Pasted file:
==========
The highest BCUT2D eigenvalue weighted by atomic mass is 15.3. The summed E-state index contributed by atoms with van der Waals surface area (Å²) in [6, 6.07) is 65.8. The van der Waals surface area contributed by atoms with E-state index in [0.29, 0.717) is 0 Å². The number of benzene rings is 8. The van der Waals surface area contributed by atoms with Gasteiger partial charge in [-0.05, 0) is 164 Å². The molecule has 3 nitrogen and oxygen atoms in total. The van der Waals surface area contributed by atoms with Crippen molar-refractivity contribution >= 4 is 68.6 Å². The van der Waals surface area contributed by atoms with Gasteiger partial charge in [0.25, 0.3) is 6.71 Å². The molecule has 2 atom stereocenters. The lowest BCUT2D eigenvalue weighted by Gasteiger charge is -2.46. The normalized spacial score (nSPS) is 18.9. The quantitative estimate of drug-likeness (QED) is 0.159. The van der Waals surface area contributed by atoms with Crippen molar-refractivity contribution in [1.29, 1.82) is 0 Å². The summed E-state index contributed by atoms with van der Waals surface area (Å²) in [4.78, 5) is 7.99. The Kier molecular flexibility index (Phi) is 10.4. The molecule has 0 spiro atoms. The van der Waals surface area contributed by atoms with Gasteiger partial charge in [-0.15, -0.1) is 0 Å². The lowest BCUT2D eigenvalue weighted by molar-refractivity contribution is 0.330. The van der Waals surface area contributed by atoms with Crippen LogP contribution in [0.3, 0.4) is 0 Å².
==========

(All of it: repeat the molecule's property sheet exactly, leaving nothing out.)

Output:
The highest BCUT2D eigenvalue weighted by atomic mass is 15.3. The summed E-state index contributed by atoms with van der Waals surface area (Å²) in [6, 6.07) is 65.8. The van der Waals surface area contributed by atoms with E-state index in [0.29, 0.717) is 0 Å². The number of benzene rings is 8. The van der Waals surface area contributed by atoms with Gasteiger partial charge in [-0.05, 0) is 164 Å². The molecule has 3 nitrogen and oxygen atoms in total. The van der Waals surface area contributed by atoms with Crippen molar-refractivity contribution >= 4 is 68.6 Å². The van der Waals surface area contributed by atoms with Gasteiger partial charge in [0.25, 0.3) is 6.71 Å². The molecule has 2 atom stereocenters. The lowest BCUT2D eigenvalue weighted by Gasteiger charge is -2.46. The normalized spacial score (nSPS) is 18.9. The quantitative estimate of drug-likeness (QED) is 0.159. The van der Waals surface area contributed by atoms with Crippen molar-refractivity contribution in [1.29, 1.82) is 0 Å². The summed E-state index contributed by atoms with van der Waals surface area (Å²) in [4.78, 5) is 7.99. The Kier molecular flexibility index (Phi) is 10.4. The molecule has 0 spiro atoms. The van der Waals surface area contributed by atoms with Gasteiger partial charge in [-0.15, -0.1) is 0 Å². The lowest BCUT2D eigenvalue weighted by molar-refractivity contribution is 0.330. The van der Waals surface area contributed by atoms with Crippen LogP contribution in [0.3, 0.4) is 0 Å².